Helplessness about the predicament in Syria has led some peddlers of international initiatives at the United Nations to overindulge in hopeful rhetoric and optimistic projections. That was the view of Mashari Al Thaydi, the Saudi senior columnist at the pan-Arab daily Asharq Al Awsat in an article entitled What if the Syrian Truce Were to End?
He wrote that the UN secretary general, Ban Ki-moon, had looked confident and spoke with a smile when he said the truce in Syria, which began only a few days ago, is solid.
For his part, Staffan de Mistura, the UN envoy to Syria, seemed more conservative with his views. He said it is up to Russia and the US to guarantee the truce is a success.
On the ground, however, Al Thaydi said opposition forces are claiming that raids by Assad regime forces and their Russian and Hizbollah allies continue.
The White House has responded to alleged breaches by Assad forces by saying the truce should be given time to take effect. Secretary of state John Kerry said he agreed with the policy of his Russian counterpart not to discuss the breaches publicly.
“In reality, there is an overriding fear, especially in the Obama administration, of the repercussions if the truce were announced as over,” he wrote.
“The solution then is to revive the truce by any means possible under the pretext of humanitarian motives.
“But the real reason behind Washington’s new obsession with the Syrian truce, seen from an Arab’s perspective, is the lack of political foresight and grit. From a different perspective, it looks like a long-term American scheme to segment Syria along ethnic and sectarian lines.”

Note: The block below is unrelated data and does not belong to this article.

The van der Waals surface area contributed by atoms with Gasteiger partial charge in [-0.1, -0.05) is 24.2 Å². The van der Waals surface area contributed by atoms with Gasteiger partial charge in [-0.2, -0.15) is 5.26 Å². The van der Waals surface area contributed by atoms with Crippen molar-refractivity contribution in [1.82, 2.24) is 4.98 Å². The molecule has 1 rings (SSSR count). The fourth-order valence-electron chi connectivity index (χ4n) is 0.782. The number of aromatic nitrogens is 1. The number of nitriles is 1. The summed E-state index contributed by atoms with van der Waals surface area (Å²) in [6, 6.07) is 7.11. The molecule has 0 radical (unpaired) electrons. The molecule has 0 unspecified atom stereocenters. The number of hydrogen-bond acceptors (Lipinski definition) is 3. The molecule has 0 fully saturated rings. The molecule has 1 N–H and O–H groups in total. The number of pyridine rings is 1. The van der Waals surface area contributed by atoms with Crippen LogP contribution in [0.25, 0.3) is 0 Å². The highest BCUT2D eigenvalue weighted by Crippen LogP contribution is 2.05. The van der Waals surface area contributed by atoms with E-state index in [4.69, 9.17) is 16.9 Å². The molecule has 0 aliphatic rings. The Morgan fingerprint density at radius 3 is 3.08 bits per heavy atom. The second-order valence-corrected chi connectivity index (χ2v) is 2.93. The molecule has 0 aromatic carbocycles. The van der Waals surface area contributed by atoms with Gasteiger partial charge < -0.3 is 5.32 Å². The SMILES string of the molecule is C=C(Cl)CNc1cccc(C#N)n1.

Interpretations differ about the United States’ plan B in Syria, should the truce fail to hold. Some observers project that Washington would agree with the Russians on the segmentation or federalisation of Syria. Others surmise that the US would adopt the Saudi-Turkish concept for a solution, namely creating safe zones and an intervention on the ground.
“It is important to distinguish between reality and illusions,” he added.
“Who is to say that Bashar Al Assad and his allies could move from the battleground to peaceful political grounds? Or that Iran would agree to a new version of Syria other than the one it is striving to create? And who is to guarantee that Russia would withdraw easily from Syrian territories as soon as a new Syria is born?
“Certainly, a political solution would be preferable, but it is a mistake in this case to confuse reality with illusion. There are things that can be negotiated and then, there are things that require a fight,” he concluded.
For his part, the Tunisian columnist Ameen bin Masoud wrote in the London-based daily Al Arab that the efforts that were exerted at the UN Security Council to agree on a truce in Syria are indicative of how profoundly complex the Syrian predicament is.
Five years of conflict and battles have churned nothing more than a fragile truce that could be breached at any moment in the absence of control and punitive measures.
“It is unrealistic to depend on the major players on the Syrian landscape – Washington and Moscow – to guarantee the truce and take it from the battleground into the realm of politics to reach a comprehensive solution in Syria,” he wrote.
“The current US administration is preparing to leave the White House. This means that the political priority would be given to internal US issues at the expense of regional and international issues.
“Meanwhile, powerful regional players are seeking to secure political and military gains in Syria before the next US administration arrives in the White House.”
Turkey doesn’t want to see the Syrian conflict leading to the birth of a Kurdish entity that would bring more support to the Kurdish cause. Saudi Arabia wants to support its presence in Syria, while Tehran is prepared to do anything to maintain its political, military and economic clout there, he added.
“It seems that regional players have yet to realise their objectives in full – or at least, to abort their opponents’ plan. This indicates that they are preparing for round two of the military-political conflict that would lead to tangible outcomes in favour of one camp over the other.
“The announcement of the truce in Syria may be the calm that precedes the storm. Everyone talks peace while preparing for yet another round of battles,” he concluded.
Translated by Racha Makarem